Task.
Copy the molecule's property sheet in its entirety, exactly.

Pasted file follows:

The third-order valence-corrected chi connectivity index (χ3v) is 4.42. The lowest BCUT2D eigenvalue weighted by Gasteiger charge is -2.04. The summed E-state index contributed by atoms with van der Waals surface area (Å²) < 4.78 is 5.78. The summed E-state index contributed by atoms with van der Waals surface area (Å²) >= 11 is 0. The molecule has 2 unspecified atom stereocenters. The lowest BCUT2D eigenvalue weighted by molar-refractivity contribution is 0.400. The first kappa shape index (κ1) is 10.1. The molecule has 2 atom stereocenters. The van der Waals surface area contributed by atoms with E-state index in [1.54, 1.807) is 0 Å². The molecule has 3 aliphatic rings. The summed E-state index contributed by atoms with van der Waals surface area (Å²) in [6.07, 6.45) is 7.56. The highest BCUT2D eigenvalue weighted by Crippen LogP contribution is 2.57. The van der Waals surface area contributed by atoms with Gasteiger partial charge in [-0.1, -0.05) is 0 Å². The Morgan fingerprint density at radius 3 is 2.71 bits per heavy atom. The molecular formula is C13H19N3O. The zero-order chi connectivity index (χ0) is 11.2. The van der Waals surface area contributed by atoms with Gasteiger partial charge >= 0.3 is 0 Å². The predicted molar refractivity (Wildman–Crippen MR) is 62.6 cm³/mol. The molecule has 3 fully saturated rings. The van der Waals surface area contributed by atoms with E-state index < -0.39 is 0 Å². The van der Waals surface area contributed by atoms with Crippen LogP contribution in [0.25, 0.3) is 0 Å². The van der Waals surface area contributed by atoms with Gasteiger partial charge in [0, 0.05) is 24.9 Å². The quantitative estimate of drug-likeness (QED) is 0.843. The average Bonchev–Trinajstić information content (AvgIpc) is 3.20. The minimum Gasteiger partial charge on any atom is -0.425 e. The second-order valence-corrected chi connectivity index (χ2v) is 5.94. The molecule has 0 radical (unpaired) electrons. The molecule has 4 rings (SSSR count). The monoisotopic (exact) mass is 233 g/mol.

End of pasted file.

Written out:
The third-order valence-corrected chi connectivity index (χ3v) is 4.42. The lowest BCUT2D eigenvalue weighted by Gasteiger charge is -2.04. The summed E-state index contributed by atoms with van der Waals surface area (Å²) < 4.78 is 5.78. The summed E-state index contributed by atoms with van der Waals surface area (Å²) >= 11 is 0. The molecule has 2 unspecified atom stereocenters. The lowest BCUT2D eigenvalue weighted by molar-refractivity contribution is 0.400. The first kappa shape index (κ1) is 10.1. The molecule has 2 atom stereocenters. The van der Waals surface area contributed by atoms with E-state index in [1.54, 1.807) is 0 Å². The molecule has 3 aliphatic rings. The summed E-state index contributed by atoms with van der Waals surface area (Å²) in [6.07, 6.45) is 7.56. The highest BCUT2D eigenvalue weighted by Crippen LogP contribution is 2.57. The van der Waals surface area contributed by atoms with Gasteiger partial charge in [-0.1, -0.05) is 0 Å². The Morgan fingerprint density at radius 3 is 2.71 bits per heavy atom. The molecular formula is C13H19N3O. The zero-order chi connectivity index (χ0) is 11.2. The van der Waals surface area contributed by atoms with Gasteiger partial charge >= 0.3 is 0 Å². The predicted molar refractivity (Wildman–Crippen MR) is 62.6 cm³/mol. The molecule has 3 fully saturated rings. The van der Waals surface area contributed by atoms with E-state index < -0.39 is 0 Å². The van der Waals surface area contributed by atoms with Crippen LogP contribution in [0.25, 0.3) is 0 Å². The van der Waals surface area contributed by atoms with Gasteiger partial charge in [0, 0.05) is 24.9 Å². The quantitative estimate of drug-likeness (QED) is 0.843. The average Bonchev–Trinajstić information content (AvgIpc) is 3.20. The minimum Gasteiger partial charge on any atom is -0.425 e. The second-order valence-corrected chi connectivity index (χ2v) is 5.94. The molecule has 0 radical (unpaired) electrons. The molecule has 4 rings (SSSR count). The monoisotopic (exact) mass is 233 g/mol.